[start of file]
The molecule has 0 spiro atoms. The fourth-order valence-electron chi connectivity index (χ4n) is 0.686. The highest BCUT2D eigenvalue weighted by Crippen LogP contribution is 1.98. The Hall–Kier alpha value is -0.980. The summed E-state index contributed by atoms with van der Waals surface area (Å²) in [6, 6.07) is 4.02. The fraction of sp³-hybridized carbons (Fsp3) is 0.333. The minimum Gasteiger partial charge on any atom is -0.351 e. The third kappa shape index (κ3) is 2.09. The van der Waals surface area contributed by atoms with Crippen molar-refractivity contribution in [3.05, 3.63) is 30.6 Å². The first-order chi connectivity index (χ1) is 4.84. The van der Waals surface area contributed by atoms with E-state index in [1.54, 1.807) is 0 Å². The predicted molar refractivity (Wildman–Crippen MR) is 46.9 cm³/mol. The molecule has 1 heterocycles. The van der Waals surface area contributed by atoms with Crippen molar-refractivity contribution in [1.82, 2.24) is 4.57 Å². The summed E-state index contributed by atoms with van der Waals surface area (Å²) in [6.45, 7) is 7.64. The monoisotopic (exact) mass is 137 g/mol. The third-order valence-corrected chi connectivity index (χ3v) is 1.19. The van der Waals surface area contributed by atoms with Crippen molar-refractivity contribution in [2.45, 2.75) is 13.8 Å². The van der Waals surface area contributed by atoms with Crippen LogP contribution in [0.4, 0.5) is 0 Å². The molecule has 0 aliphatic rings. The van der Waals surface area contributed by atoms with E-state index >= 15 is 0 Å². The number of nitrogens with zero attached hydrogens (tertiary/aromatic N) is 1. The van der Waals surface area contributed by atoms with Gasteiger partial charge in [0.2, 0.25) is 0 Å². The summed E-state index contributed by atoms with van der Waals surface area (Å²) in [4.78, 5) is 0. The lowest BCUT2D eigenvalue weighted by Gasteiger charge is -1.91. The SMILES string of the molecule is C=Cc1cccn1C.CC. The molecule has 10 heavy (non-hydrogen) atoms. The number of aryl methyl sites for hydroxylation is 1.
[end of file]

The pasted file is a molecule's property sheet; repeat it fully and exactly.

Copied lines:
The molecule has 0 spiro atoms. The fourth-order valence-electron chi connectivity index (χ4n) is 0.686. The highest BCUT2D eigenvalue weighted by Crippen LogP contribution is 1.98. The Hall–Kier alpha value is -0.980. The summed E-state index contributed by atoms with van der Waals surface area (Å²) in [6, 6.07) is 4.02. The fraction of sp³-hybridized carbons (Fsp3) is 0.333. The minimum Gasteiger partial charge on any atom is -0.351 e. The third kappa shape index (κ3) is 2.09. The van der Waals surface area contributed by atoms with Crippen molar-refractivity contribution in [3.05, 3.63) is 30.6 Å². The first-order chi connectivity index (χ1) is 4.84. The van der Waals surface area contributed by atoms with E-state index in [1.54, 1.807) is 0 Å². The predicted molar refractivity (Wildman–Crippen MR) is 46.9 cm³/mol. The molecule has 1 heterocycles. The van der Waals surface area contributed by atoms with Crippen molar-refractivity contribution in [1.82, 2.24) is 4.57 Å². The summed E-state index contributed by atoms with van der Waals surface area (Å²) in [6.45, 7) is 7.64. The monoisotopic (exact) mass is 137 g/mol. The third-order valence-corrected chi connectivity index (χ3v) is 1.19. The van der Waals surface area contributed by atoms with Crippen molar-refractivity contribution in [2.45, 2.75) is 13.8 Å². The van der Waals surface area contributed by atoms with Crippen LogP contribution in [0.4, 0.5) is 0 Å². The molecule has 0 aliphatic rings. The van der Waals surface area contributed by atoms with E-state index >= 15 is 0 Å². The number of nitrogens with zero attached hydrogens (tertiary/aromatic N) is 1. The van der Waals surface area contributed by atoms with Gasteiger partial charge in [0.2, 0.25) is 0 Å². The summed E-state index contributed by atoms with van der Waals surface area (Å²) in [4.78, 5) is 0. The lowest BCUT2D eigenvalue weighted by Gasteiger charge is -1.91. The SMILES string of the molecule is C=Cc1cccn1C.CC. The molecule has 10 heavy (non-hydrogen) atoms. The number of aryl methyl sites for hydroxylation is 1.